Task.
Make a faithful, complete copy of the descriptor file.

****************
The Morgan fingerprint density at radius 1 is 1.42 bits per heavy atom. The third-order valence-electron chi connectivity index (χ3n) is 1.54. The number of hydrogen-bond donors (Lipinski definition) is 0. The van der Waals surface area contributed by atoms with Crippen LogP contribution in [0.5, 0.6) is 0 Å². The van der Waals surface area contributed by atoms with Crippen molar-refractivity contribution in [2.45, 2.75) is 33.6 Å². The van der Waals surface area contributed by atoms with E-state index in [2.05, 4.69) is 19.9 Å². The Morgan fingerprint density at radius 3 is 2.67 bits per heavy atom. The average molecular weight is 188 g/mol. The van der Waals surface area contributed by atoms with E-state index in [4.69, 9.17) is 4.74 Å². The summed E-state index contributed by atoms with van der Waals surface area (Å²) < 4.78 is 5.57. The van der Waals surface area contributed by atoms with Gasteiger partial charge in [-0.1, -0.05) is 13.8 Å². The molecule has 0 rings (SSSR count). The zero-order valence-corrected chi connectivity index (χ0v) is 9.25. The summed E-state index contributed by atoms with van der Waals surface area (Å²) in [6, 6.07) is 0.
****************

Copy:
The Morgan fingerprint density at radius 1 is 1.42 bits per heavy atom. The third-order valence-electron chi connectivity index (χ3n) is 1.54. The number of hydrogen-bond donors (Lipinski definition) is 0. The van der Waals surface area contributed by atoms with Crippen LogP contribution in [0.5, 0.6) is 0 Å². The van der Waals surface area contributed by atoms with Crippen molar-refractivity contribution in [2.45, 2.75) is 33.6 Å². The van der Waals surface area contributed by atoms with E-state index in [2.05, 4.69) is 19.9 Å². The Morgan fingerprint density at radius 3 is 2.67 bits per heavy atom. The average molecular weight is 188 g/mol. The van der Waals surface area contributed by atoms with E-state index in [4.69, 9.17) is 4.74 Å². The summed E-state index contributed by atoms with van der Waals surface area (Å²) < 4.78 is 5.57. The van der Waals surface area contributed by atoms with Gasteiger partial charge in [-0.1, -0.05) is 13.8 Å². The molecule has 0 rings (SSSR count). The zero-order valence-corrected chi connectivity index (χ0v) is 9.25. The summed E-state index contributed by atoms with van der Waals surface area (Å²) in [6, 6.07) is 0.